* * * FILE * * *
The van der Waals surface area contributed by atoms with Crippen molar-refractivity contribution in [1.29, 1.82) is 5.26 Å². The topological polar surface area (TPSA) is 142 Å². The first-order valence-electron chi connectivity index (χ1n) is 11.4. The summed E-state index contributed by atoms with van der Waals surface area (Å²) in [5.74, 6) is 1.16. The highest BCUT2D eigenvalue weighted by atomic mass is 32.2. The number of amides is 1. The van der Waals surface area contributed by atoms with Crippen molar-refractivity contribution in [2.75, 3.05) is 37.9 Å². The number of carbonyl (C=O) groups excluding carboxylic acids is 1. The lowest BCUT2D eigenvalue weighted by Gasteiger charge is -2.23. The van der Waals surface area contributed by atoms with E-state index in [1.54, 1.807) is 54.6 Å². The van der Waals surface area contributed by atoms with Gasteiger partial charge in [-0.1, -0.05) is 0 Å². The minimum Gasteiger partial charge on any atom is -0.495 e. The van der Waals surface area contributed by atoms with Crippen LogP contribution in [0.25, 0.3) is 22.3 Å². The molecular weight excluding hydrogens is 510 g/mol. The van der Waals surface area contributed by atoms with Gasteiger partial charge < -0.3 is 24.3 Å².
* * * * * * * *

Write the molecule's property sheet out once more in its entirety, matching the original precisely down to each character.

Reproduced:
The van der Waals surface area contributed by atoms with Crippen molar-refractivity contribution in [1.29, 1.82) is 5.26 Å². The topological polar surface area (TPSA) is 142 Å². The first-order valence-electron chi connectivity index (χ1n) is 11.4. The summed E-state index contributed by atoms with van der Waals surface area (Å²) in [5.74, 6) is 1.16. The highest BCUT2D eigenvalue weighted by atomic mass is 32.2. The number of amides is 1. The van der Waals surface area contributed by atoms with Crippen molar-refractivity contribution in [2.75, 3.05) is 37.9 Å². The number of carbonyl (C=O) groups excluding carboxylic acids is 1. The lowest BCUT2D eigenvalue weighted by Gasteiger charge is -2.23. The van der Waals surface area contributed by atoms with E-state index in [1.54, 1.807) is 54.6 Å². The van der Waals surface area contributed by atoms with Gasteiger partial charge in [-0.1, -0.05) is 0 Å². The minimum Gasteiger partial charge on any atom is -0.495 e. The van der Waals surface area contributed by atoms with Crippen LogP contribution in [0.25, 0.3) is 22.3 Å². The molecular weight excluding hydrogens is 510 g/mol. The van der Waals surface area contributed by atoms with Gasteiger partial charge < -0.3 is 24.3 Å².